The story revolves around Hank Reed and his family. He just turned 60 and it's his time to go. Hank is put to death as planned, but the Reed family learns a few things about what the government really does with retirees after they die. Again, not-so-great!

It's sci-fi mixed with some suspense, plenty of action, and a little horror. I've had a few readers tell me they found some parts disturbing and I take that as a compliment. What can I say? Writing brings out my dark side. 

Have any of your characters been modeled after yourself?

One of my great illogical fears in life is spending time in prison. I don't plan on breaking the law anytime soon, but you never know when you could be the victim of an elaborate set-up and get sent to jail for a crime you didn't commit. It happened to the A-Team. It could happen to me. I'm a wimp, and I know I would get destroyed in the big house. When I created my character Howard Bell, from Desolate, I put myself in Howard's shoes when he was sentenced to life in prison. Like me, Howard is a skinny twerp who's never been in a fight in his whole life and hates confrontations. He's a beta male all the way and serving time in a maximum security prison camp scares him as much as it does me. In that way, I put a little bit of myself in Howard. He's no saint, and deserved to get put away for the crime he committed. But at the core, he's a good guy trying to make up for his mistakes and do the right thing when the opportunity arrives. I like to think that describes most of us. 

What do you find most rewarding about writing?

One of my absolutely favorite things about writing is creating worlds and the people that inhabit them. The island in Desolate is loosely based on a real island off the coast of Antarctica, named Deception Island. I wiped that island off the globe and replaced it with my own creation.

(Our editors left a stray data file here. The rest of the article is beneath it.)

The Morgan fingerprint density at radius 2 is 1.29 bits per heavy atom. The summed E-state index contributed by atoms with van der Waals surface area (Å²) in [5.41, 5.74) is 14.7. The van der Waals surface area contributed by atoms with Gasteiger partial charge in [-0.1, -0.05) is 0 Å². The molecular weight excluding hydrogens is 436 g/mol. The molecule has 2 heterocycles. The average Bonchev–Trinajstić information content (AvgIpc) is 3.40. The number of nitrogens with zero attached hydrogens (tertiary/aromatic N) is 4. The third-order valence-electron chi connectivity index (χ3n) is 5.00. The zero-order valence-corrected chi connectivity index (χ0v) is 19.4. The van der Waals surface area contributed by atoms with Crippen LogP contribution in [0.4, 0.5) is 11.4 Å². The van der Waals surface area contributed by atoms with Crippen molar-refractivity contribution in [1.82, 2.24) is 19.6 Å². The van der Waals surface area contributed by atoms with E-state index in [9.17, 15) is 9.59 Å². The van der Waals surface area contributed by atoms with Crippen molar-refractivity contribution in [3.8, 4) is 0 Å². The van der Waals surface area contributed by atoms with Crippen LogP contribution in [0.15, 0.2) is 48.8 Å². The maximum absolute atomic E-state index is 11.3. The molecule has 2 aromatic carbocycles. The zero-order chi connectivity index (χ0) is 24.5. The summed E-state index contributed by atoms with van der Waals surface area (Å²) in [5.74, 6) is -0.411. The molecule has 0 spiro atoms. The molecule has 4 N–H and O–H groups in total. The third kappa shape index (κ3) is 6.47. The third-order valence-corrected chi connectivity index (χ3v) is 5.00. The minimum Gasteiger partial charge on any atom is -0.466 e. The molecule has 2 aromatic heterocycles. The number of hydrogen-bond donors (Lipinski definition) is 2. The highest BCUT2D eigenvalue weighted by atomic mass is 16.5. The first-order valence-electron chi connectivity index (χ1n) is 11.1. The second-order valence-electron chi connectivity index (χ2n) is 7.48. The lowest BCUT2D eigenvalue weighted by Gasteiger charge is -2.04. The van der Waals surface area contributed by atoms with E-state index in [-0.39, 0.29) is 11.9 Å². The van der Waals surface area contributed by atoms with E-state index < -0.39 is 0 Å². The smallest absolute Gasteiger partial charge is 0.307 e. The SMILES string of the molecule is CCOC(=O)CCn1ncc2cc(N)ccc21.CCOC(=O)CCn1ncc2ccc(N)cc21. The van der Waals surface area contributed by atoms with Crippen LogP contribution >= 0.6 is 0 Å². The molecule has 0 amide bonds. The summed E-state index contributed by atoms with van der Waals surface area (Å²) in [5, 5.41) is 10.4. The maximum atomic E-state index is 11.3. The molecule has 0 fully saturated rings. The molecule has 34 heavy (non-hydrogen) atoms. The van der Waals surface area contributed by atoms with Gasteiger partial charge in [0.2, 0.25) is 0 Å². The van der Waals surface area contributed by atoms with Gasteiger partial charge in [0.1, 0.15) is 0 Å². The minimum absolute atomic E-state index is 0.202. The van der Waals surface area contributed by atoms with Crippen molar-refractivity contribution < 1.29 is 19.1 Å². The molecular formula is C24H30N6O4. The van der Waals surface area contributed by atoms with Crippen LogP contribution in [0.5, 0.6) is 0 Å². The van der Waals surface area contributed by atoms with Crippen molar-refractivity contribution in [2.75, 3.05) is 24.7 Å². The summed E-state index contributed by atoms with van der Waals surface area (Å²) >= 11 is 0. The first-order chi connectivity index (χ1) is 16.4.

Windigo Soul was a bit more challenging. Unlike Desolate, which is set in our modern day world, W.S. is set in a dystopian future. Instead of a single island, I had to imagine an entire society built around a tyrannical government and a polluted Earth. Although the story is set in the distant future, I kept the technology similar to what we have today. Think North Korea. In many ways, that nation is still stuck in the past. When control over your citizens is priority one, technological innovation falls to the wayside.

I also enjoy developing characters and watching them almost take on a life of their own by the time the story is over. Writing dialog between characters is one of my favorite things to do. Sometimes I feel like I'm listening in on an actual conversation as I frantically dictate it to my computer. Then again, I just might be crazy. Either way, it can be very satisfying. 

Tell us about your family